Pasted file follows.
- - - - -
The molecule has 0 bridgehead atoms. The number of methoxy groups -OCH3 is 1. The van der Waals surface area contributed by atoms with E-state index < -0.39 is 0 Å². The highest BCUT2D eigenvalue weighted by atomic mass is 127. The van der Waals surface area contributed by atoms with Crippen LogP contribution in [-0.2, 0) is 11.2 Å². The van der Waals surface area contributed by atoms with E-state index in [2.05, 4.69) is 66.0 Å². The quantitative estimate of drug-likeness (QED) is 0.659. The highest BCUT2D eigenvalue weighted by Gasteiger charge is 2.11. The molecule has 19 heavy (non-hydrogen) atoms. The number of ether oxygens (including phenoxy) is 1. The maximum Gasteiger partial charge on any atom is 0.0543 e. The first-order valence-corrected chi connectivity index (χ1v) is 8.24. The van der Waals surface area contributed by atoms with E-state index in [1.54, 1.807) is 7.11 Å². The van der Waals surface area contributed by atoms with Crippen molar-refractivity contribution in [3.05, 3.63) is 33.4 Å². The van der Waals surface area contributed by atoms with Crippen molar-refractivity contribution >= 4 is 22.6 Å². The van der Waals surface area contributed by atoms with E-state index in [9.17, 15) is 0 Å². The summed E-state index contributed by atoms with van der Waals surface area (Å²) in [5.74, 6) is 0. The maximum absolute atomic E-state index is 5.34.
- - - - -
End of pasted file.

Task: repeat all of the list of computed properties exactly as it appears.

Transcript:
The molecule has 0 bridgehead atoms. The number of methoxy groups -OCH3 is 1. The van der Waals surface area contributed by atoms with E-state index < -0.39 is 0 Å². The highest BCUT2D eigenvalue weighted by atomic mass is 127. The van der Waals surface area contributed by atoms with Crippen LogP contribution in [-0.2, 0) is 11.2 Å². The van der Waals surface area contributed by atoms with E-state index in [2.05, 4.69) is 66.0 Å². The quantitative estimate of drug-likeness (QED) is 0.659. The highest BCUT2D eigenvalue weighted by Gasteiger charge is 2.11. The molecule has 19 heavy (non-hydrogen) atoms. The number of ether oxygens (including phenoxy) is 1. The maximum Gasteiger partial charge on any atom is 0.0543 e. The first-order valence-corrected chi connectivity index (χ1v) is 8.24. The van der Waals surface area contributed by atoms with E-state index in [1.54, 1.807) is 7.11 Å². The van der Waals surface area contributed by atoms with Crippen molar-refractivity contribution in [3.05, 3.63) is 33.4 Å². The van der Waals surface area contributed by atoms with Crippen molar-refractivity contribution >= 4 is 22.6 Å². The van der Waals surface area contributed by atoms with E-state index in [9.17, 15) is 0 Å². The summed E-state index contributed by atoms with van der Waals surface area (Å²) in [5.74, 6) is 0. The maximum absolute atomic E-state index is 5.34.